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The Expansion of the District of Columbia’s Immunity Under the Public Policy Doctrine

October 31, 2014 By Mark A. Kohl

As interpreted in the District of Columbia, the Public Policy Doctrine shields the District and its employees from liability for actions taken in performance of a public service.  The basis for this protection against liability is that if a governmental agency undertakes to provide a service to the general public, claims for alleged negligence in the provision of those services could deplete the government’s resources to the point that the services could no longer be offered. 
In Allen v. District of Columbia, the Court of Appeals held this immunity extends to the District’s EMTs.  In Allen, an applicant to the District’s fire department began to experience signs of illness after completing a physical aptitude test.  The responding EMTs allegedly assessed his condition, assigned him a low priority level, and transported him to Greater Southeast Community Hospital where he allegedly waited for over an hour before being evaluated.  The applicant’s condition worsened and he was transferred to another hospital where he subsequently died.  Survival and wrongful death actions were filed against the District (the EMTs employer), both hospitals, and the healthcare providers who attended to the decedent.  The Superior Court granted the District’s motion for summary judgment, finding that the Public Policy Doctrine applied.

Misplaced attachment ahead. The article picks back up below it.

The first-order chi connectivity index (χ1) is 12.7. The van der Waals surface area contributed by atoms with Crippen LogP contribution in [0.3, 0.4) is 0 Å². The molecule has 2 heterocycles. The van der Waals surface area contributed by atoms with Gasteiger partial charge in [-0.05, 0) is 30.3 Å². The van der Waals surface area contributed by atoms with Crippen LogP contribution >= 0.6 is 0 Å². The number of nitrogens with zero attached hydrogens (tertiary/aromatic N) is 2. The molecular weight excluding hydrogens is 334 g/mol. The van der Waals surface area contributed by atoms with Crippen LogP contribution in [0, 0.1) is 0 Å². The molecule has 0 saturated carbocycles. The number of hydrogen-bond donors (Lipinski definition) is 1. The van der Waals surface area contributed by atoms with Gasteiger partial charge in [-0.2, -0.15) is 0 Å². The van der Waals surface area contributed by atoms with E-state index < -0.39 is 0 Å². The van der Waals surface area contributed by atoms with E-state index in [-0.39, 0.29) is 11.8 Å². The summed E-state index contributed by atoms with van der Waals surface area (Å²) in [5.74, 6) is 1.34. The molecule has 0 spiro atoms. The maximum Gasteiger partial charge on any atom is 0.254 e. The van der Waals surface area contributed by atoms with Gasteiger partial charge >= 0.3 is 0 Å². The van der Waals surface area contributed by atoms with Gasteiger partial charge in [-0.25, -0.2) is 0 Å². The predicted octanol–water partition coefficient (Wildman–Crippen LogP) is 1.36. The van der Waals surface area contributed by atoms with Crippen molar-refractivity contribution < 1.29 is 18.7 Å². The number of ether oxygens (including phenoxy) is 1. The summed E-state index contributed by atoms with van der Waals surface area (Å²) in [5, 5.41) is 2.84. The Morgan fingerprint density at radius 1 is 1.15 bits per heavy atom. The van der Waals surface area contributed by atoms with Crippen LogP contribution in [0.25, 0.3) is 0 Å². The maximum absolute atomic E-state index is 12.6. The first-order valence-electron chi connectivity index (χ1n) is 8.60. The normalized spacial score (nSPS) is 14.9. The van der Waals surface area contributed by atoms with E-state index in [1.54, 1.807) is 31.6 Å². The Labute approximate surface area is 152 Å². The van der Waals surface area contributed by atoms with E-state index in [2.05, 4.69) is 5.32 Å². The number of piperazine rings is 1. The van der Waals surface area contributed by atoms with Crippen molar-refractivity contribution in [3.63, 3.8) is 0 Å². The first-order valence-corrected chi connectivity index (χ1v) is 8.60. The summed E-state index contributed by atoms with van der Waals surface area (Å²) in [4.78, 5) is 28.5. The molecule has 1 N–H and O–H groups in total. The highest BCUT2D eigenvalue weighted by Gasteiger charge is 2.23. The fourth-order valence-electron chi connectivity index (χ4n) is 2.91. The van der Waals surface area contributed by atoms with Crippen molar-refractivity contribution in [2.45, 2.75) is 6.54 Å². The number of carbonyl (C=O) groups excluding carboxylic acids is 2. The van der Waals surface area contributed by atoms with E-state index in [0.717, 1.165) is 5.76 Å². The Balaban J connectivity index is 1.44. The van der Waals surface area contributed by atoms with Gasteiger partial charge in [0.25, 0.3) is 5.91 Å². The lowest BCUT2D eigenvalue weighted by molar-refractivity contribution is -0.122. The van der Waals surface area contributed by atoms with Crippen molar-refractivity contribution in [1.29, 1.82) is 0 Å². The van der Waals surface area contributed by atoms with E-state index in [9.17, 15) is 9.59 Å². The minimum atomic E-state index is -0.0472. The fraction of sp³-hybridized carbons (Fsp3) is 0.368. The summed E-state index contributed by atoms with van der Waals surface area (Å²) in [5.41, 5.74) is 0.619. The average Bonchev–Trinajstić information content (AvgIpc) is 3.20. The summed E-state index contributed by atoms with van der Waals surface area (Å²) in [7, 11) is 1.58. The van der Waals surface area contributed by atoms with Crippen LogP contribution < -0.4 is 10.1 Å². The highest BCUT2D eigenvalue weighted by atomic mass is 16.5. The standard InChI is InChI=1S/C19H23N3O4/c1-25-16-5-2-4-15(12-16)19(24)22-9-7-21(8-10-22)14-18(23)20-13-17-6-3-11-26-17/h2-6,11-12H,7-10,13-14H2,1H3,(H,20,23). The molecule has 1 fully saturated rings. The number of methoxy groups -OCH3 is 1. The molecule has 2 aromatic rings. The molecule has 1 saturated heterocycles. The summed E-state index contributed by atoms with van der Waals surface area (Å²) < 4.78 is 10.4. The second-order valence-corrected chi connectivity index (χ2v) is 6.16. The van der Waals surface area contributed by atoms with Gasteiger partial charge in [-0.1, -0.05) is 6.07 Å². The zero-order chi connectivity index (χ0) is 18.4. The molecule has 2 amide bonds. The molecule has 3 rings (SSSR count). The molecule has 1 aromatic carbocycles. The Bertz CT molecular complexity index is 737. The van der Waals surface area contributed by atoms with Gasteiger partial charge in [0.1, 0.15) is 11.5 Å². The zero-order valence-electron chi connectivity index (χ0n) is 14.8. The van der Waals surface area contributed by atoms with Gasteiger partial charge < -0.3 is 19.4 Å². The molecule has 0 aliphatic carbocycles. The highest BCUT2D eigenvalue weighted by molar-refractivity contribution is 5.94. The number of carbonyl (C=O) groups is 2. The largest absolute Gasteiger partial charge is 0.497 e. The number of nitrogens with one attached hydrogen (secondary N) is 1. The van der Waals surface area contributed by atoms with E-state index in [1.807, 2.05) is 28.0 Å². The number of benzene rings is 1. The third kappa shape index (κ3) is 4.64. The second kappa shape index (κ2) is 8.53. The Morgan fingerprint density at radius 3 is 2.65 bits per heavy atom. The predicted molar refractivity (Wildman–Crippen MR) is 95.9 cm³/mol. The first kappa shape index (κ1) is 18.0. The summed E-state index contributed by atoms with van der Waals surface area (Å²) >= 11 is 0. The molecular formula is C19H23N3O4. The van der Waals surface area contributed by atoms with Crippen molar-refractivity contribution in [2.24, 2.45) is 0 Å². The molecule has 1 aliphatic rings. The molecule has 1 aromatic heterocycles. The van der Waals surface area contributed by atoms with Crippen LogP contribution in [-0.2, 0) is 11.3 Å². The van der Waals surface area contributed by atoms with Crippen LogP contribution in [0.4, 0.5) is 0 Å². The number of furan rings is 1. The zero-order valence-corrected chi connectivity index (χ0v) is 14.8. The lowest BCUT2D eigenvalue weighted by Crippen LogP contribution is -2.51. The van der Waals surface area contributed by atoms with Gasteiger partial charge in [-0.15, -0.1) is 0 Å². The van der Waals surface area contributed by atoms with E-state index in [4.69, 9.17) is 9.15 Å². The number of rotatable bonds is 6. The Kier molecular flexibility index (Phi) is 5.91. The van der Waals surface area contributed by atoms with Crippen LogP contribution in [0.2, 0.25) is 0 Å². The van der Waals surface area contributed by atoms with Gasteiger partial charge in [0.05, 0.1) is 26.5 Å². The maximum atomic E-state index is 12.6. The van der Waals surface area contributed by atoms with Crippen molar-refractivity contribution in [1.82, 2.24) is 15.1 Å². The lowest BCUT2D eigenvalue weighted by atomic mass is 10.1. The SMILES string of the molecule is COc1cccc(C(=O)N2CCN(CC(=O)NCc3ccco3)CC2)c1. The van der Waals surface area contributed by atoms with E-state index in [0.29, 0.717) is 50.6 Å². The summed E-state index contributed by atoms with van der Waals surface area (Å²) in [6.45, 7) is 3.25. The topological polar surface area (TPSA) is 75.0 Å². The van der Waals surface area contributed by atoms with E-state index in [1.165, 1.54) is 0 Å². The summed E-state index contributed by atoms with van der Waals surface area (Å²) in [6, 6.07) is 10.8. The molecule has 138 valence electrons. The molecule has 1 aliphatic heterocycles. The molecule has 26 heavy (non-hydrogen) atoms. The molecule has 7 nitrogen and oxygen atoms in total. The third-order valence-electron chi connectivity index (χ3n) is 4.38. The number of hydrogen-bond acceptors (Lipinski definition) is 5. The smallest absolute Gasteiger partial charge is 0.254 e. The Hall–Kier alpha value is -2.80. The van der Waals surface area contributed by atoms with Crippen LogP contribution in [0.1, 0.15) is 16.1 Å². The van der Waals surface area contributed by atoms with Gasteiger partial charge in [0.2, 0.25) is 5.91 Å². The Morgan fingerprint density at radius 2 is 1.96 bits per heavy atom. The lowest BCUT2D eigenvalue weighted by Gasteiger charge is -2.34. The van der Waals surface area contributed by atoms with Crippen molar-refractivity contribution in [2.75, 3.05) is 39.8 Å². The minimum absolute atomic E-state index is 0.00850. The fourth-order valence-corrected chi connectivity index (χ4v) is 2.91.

On appeal, the Plaintiffs relied on the “special relationship” exception to the Doctrine, which operates where there is direct contact between the injured party and the governmental agency and justifiable reliance by the injured party.  Specifically, the injured party must prove a relationship with the agency different than that of the general public and must change his actions in reliance upon the first responders.  The majority of the panel of the Court of Appeals rejected this argument, comparing the decedent to any general citizen calling 911 for emergency services.
The result reached by the Court of Appeals affects not only plaintiffs whose claims may be barred by the doctrine, but also co-defendants who otherwise may look to the District for contribution as a joint-tortfeasor.
If you are handling or involved in any case where the defense of immunity is raised by a governmental agency, the lawyers at DeCaro Doran can assist you in navigating the confusing waters of governmental immunity doctrines.